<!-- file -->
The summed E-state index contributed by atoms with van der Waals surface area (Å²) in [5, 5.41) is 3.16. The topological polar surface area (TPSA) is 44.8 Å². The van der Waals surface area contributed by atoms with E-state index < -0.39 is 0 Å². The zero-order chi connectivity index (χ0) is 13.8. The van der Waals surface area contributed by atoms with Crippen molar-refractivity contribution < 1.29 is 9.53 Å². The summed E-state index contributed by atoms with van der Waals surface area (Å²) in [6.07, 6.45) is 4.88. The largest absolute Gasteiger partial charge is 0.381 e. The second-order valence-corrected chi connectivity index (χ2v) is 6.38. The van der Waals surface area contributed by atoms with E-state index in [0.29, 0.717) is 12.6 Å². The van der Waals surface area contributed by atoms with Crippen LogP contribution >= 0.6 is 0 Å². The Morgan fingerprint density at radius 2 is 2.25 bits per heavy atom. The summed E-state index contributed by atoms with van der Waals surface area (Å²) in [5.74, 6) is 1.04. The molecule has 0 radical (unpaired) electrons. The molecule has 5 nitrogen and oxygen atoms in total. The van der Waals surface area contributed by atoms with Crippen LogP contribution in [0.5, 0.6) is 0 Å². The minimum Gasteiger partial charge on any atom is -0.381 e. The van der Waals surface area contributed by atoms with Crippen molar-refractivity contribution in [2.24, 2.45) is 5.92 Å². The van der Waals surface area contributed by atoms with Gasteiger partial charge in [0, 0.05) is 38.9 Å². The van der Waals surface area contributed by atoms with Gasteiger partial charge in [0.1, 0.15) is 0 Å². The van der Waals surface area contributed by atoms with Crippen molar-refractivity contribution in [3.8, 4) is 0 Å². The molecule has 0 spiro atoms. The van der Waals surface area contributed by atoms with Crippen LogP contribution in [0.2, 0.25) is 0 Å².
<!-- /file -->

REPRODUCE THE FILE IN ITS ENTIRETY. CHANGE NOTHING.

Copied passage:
The summed E-state index contributed by atoms with van der Waals surface area (Å²) in [5, 5.41) is 3.16. The topological polar surface area (TPSA) is 44.8 Å². The van der Waals surface area contributed by atoms with E-state index < -0.39 is 0 Å². The zero-order chi connectivity index (χ0) is 13.8. The van der Waals surface area contributed by atoms with Crippen molar-refractivity contribution < 1.29 is 9.53 Å². The summed E-state index contributed by atoms with van der Waals surface area (Å²) in [6.07, 6.45) is 4.88. The largest absolute Gasteiger partial charge is 0.381 e. The second-order valence-corrected chi connectivity index (χ2v) is 6.38. The van der Waals surface area contributed by atoms with E-state index in [0.29, 0.717) is 12.6 Å². The van der Waals surface area contributed by atoms with Crippen LogP contribution >= 0.6 is 0 Å². The Morgan fingerprint density at radius 2 is 2.25 bits per heavy atom. The summed E-state index contributed by atoms with van der Waals surface area (Å²) in [5.74, 6) is 1.04. The molecule has 0 radical (unpaired) electrons. The molecule has 5 nitrogen and oxygen atoms in total. The van der Waals surface area contributed by atoms with Crippen LogP contribution in [0.5, 0.6) is 0 Å². The minimum Gasteiger partial charge on any atom is -0.381 e. The van der Waals surface area contributed by atoms with Crippen molar-refractivity contribution in [2.24, 2.45) is 5.92 Å². The van der Waals surface area contributed by atoms with Gasteiger partial charge in [0, 0.05) is 38.9 Å². The van der Waals surface area contributed by atoms with Gasteiger partial charge in [0.1, 0.15) is 0 Å². The van der Waals surface area contributed by atoms with Crippen molar-refractivity contribution in [3.8, 4) is 0 Å². The molecule has 0 spiro atoms. The van der Waals surface area contributed by atoms with Crippen LogP contribution in [0.2, 0.25) is 0 Å².